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May 31, 2008

Japanese 'rice mountain' may ease global food pressure

World leaders looking for ways to ease global food shortages may have found one answer in warehouses dotted around Japan where a rice mountain is standing idle.

The United States is considering relaxing a trade agreement between the world's two largest economies to allow Japan to sell imported US rice on the global market.

Tokyo is already preparing to ship 200,000 tonnes to the Philippines, but that is just a fraction of the 1.5 million tonnes of imported foreign rice that is stored in sacks piled high in air-conditioned government warehouses.

"We have a big stockpile of Japanese rice, so we can export rice for poor people worldwide to save their lives in an emergency," said Nobuhiro Suzuki, an agriculture professor at Tokyo University.

Rice, a staple food for the Japanese, was scarce following the end of World War II but as agricultural advances boosted global harvests, Japan erected barriers to protect its farmers.

Under pressure from heavyweight trading partners, Tokyo agreed in the early 1990s to open the door to a minimum amount of imports, and now accepts 770,000 tonnes of foreign rice every year. To sell these stocks outside its domestic market, Japan is required to obtain approval from the exporting countries.

Vice farm minister Toshirou Shirasu said that the government plans to respond to the Philippine request for rice "as quickly as possible" and would favourably consider other approaches.

Japan also announced that it will send 20,000 tonnes of rice to developing countries in Africa and elsewhere from its stockpiles to help ease food shortages.

Manila said last week prices were softening on expectations that Japan would ship some of its stockpile and amid news of bumper world harvests for 2008.

One of the world's largest rice importers, the Philippines made the request as it scrambles to fill an expected 2008 production shortfall of 2.7 million tonnes amid rocketing grain prices worldwide. But analysts say that unless Japan digs deeper into its rice mountain, it is unlikely to solve Manila's problems.

"If Japan provided only 100,000 or 200,000 tonnes, the impact could be limited," said Yukino Yamada, a commodities analyst at Daiwa Institute of Research.

The Philippines would need 600,000 tonnes from Japan on top of its imports from Pakistan and other countries, he said.

"The situation surrounding the rice industry has worsened since the cyclone hit Myanmar (a major producer)," Yamada added.

Imported rice, unpopular in Japan, often ends up in processed food or is kept until it deteriorates. It is then sold as livestock feed.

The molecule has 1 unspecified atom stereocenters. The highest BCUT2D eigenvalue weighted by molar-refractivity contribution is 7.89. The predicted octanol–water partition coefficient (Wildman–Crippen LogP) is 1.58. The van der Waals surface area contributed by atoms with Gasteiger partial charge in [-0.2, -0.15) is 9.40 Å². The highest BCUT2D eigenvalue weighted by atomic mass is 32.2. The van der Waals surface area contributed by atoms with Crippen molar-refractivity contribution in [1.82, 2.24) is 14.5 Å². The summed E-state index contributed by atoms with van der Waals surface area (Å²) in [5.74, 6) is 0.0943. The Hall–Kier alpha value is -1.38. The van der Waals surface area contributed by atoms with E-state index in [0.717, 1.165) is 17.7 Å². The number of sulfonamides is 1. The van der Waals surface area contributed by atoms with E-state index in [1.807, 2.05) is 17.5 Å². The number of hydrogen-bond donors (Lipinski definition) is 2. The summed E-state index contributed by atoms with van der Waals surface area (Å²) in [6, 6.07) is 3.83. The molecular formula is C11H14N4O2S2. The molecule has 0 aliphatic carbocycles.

"To protect Japanese farmers, the government promised that imported rice will not go into Japanese direct consumption," said Professor Suzuki.

"Foreign rice, including California rice, will be used for secondary purposes like prepared food," he said.

About half of the imported rice stocks are from the United States, with the remainder mainly from Thailand and Vietnam.

Many Japanese view foreign rice as vastly inferior to its own, short-grain variety and there are few complaints about prices in the shops that are several times higher than in many overseas countries.

"I tried Thai rice once, but it's not my taste. I've never tried it since," said Katsue Watabe, a 42-year-old housewife in Kanagawa, southwest of Tokyo.

In addition to the mountain of imported rice, Japan is also boosting its reserve of domestic grain by about a third to one million tonnes as "emergency measures" to prop up domestic prices.

"Rice is the long-time staple of our diet and our stockpile is necessary for the security of people's life in case of famine," said Hirotaka Shoji, agricultural ministry official.

Global food prices have nearly doubled in three years, according to the World Bank, with experts blaming the soaring costs on trade restrictions, poor crop-growing conditions, higher energy and fertiliser tariffs and the rising production of biofuels that rely on staples such as corn.

The food crisis has sparked protests and even riots in some countries and export limits in others, hurting developing countries where food costs consume the lion's share of household income.


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